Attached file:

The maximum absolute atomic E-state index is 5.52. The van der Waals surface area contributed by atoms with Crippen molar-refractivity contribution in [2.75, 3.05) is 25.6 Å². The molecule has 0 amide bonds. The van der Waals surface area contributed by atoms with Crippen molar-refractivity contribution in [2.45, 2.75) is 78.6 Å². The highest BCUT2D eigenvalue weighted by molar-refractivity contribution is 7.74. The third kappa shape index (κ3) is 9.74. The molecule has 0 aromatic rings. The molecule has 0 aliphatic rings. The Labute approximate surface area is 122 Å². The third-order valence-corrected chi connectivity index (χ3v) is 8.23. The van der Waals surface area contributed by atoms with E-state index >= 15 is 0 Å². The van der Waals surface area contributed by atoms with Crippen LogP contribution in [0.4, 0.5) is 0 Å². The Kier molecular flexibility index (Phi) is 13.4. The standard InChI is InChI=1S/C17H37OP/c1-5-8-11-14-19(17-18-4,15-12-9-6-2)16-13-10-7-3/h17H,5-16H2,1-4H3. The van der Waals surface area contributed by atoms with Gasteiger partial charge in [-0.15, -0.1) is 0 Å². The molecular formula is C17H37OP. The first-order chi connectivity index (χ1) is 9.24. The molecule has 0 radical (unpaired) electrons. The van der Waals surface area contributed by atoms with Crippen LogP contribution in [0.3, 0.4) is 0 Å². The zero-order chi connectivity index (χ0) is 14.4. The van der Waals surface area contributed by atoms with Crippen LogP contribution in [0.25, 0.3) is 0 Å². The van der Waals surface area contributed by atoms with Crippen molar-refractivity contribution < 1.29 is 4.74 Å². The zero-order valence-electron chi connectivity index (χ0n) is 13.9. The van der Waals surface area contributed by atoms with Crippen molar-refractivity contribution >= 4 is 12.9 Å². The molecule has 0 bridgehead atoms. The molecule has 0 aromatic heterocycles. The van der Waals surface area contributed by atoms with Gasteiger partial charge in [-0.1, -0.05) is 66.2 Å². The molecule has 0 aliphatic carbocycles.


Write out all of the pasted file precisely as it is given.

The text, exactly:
The maximum absolute atomic E-state index is 5.52. The van der Waals surface area contributed by atoms with Crippen molar-refractivity contribution in [2.75, 3.05) is 25.6 Å². The molecule has 0 amide bonds. The van der Waals surface area contributed by atoms with Crippen molar-refractivity contribution in [2.45, 2.75) is 78.6 Å². The highest BCUT2D eigenvalue weighted by molar-refractivity contribution is 7.74. The third kappa shape index (κ3) is 9.74. The molecule has 0 aromatic rings. The molecule has 0 aliphatic rings. The Labute approximate surface area is 122 Å². The third-order valence-corrected chi connectivity index (χ3v) is 8.23. The van der Waals surface area contributed by atoms with E-state index >= 15 is 0 Å². The van der Waals surface area contributed by atoms with Crippen LogP contribution in [0.4, 0.5) is 0 Å². The Kier molecular flexibility index (Phi) is 13.4. The standard InChI is InChI=1S/C17H37OP/c1-5-8-11-14-19(17-18-4,15-12-9-6-2)16-13-10-7-3/h17H,5-16H2,1-4H3. The van der Waals surface area contributed by atoms with Gasteiger partial charge in [-0.15, -0.1) is 0 Å². The molecular formula is C17H37OP. The first-order chi connectivity index (χ1) is 9.24. The molecule has 0 radical (unpaired) electrons. The van der Waals surface area contributed by atoms with Crippen LogP contribution in [0.3, 0.4) is 0 Å². The zero-order chi connectivity index (χ0) is 14.4. The van der Waals surface area contributed by atoms with Crippen LogP contribution in [0.25, 0.3) is 0 Å². The van der Waals surface area contributed by atoms with Crippen molar-refractivity contribution < 1.29 is 4.74 Å². The zero-order valence-electron chi connectivity index (χ0n) is 13.9. The van der Waals surface area contributed by atoms with Crippen molar-refractivity contribution >= 4 is 12.9 Å². The molecule has 0 bridgehead atoms. The molecule has 0 aromatic heterocycles. The van der Waals surface area contributed by atoms with Gasteiger partial charge in [-0.1, -0.05) is 66.2 Å². The molecule has 0 aliphatic carbocycles.